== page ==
However, it. On the day of the
However, an Indian wedding is otherwise a very colourful social event. Preparations for the celebration of an Indian marriage start a month or two in advance of the wedding day. Parents of the bride start purchasing clothes and other items of dowry. Every day they have to go for shopping. They buy jewellery, clothes, utensils, etc. They also book tents, shamianas, carpets, crockery, lights etc. in advance to arrange the reception of the marriage party.
The wedding of my sister was fixed for 15th January, 2004. My parents started preparations for this marriage many weeks in advance.
Our house was given a face-lift. It was thoroughly white-washed. Wedding cards were sent out to all our relatives and friends.
In fact, my father had to take leave from his office for one week. The relatives started arriving in our house three or four days in advance.
The confectioner came to our house two days in advance and started preparing the choicest sweets. A number of guests were pouring into our house every hour. We had to request our neighbours to allow us to use one or two rooms of their houses for our guests. They obliged us willingly.
Pre-wedding celebrations started in our house with the holding of Ladies’ Sangeet. Most of the ladies of our locality participated in it.
On the day of the wedding, a huge canopy was fixed outside our house. A dais was erected for the garlanding ceremony. Arches were put up and decorated with flowers. In the evening, the whole place was illuminated with multi-coloured lights.
The marriage party comprising 250 persons arrived at our house at 8.00 P.M. They were accompanied by a band which played a number of tunes from films. A few boys and girls were also performing “bhangra” dance to the beat of a drum. All the people in the marriage party were wearing beautiful dresses. The bride-groom came seated on a white mare.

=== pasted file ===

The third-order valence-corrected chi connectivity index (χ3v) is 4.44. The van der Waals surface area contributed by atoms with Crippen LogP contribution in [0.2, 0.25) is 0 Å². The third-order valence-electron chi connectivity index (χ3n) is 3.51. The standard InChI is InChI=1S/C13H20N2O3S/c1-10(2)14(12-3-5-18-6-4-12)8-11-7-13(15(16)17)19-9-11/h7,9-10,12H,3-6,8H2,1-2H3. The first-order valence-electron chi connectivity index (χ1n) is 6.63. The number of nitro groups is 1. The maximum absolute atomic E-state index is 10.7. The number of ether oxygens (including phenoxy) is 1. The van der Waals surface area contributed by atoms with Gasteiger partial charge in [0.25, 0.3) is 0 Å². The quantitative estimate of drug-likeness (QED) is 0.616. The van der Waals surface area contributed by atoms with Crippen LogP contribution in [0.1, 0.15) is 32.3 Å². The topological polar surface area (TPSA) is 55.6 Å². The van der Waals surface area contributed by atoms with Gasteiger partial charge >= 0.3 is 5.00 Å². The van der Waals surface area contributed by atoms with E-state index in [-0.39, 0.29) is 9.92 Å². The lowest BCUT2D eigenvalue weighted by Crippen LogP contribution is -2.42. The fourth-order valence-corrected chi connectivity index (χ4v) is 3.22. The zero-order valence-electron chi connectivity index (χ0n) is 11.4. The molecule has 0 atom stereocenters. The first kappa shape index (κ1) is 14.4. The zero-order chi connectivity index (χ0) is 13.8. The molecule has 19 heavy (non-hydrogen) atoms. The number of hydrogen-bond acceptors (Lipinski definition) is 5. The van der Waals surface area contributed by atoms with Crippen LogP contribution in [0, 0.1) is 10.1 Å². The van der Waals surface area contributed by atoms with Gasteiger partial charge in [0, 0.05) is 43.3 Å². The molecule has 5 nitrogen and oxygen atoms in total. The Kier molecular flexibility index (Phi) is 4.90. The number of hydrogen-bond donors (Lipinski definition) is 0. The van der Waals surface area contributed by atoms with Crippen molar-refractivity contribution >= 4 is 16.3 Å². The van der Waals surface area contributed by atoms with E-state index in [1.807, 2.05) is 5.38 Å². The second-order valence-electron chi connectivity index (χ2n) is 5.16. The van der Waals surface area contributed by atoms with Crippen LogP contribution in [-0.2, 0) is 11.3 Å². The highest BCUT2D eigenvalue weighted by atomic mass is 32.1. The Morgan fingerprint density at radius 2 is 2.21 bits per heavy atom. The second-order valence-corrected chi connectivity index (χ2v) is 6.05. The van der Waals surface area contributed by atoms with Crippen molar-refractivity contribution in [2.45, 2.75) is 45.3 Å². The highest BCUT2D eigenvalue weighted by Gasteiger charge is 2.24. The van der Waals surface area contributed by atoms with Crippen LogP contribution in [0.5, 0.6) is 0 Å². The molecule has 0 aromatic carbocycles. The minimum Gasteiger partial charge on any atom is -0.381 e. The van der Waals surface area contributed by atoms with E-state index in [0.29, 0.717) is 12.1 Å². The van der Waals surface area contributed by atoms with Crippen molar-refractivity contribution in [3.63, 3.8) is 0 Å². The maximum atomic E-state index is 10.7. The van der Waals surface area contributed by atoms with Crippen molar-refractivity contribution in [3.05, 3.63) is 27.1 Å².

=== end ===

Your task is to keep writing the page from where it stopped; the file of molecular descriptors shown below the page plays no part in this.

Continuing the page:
My parents received the marriage party at the main gate. Pandits of both sides chanted some auspicious mantras. Then the parents and other close relatives of both the boy and girl were introduced and they garlanded each other. This ceremony is called “Milni”. Thereafter, a “Sehra” was read by someone from the boy’s side. His voice was very melodious.
The marriage party was ushered in to the huge canopy and served a sumptuous dinner. Simultaneously, soft music was played to entertain the guests.
The bridegroom and the bride came to the dais. They garlanded each other. The photographer was busy taking snaps of each ceremony. After the dinner was over, all members of the marriage party except the bridegroom, his parents and a few close relatives left for their homes by a chartered bus.
At night, our pandit performed the marriage ceremony. He chanted Vedic mantras. He explained to the bridegroom and the bride the sacramental character of an Indian marriage. He told them that marriages are settled in heaven but are performed on earth. The bridegroom and the bride were tied in the marital knot. They took seven rounds of the holy fire. It signalled the completion of the marriage ceremony.
In the morning, the guests were served breakfast. After that, our sister left our house alongwith the bridegroom. She felt the pangs of separation and sobbed. A house in which she was born and brought up for 22 years had become, as it were, a foreign house now. My mother also could not control herself. She embraced my sister and wept. Though there were tears in everyone’s eyes, yet all felt happy that the marriage had been performed without any problem.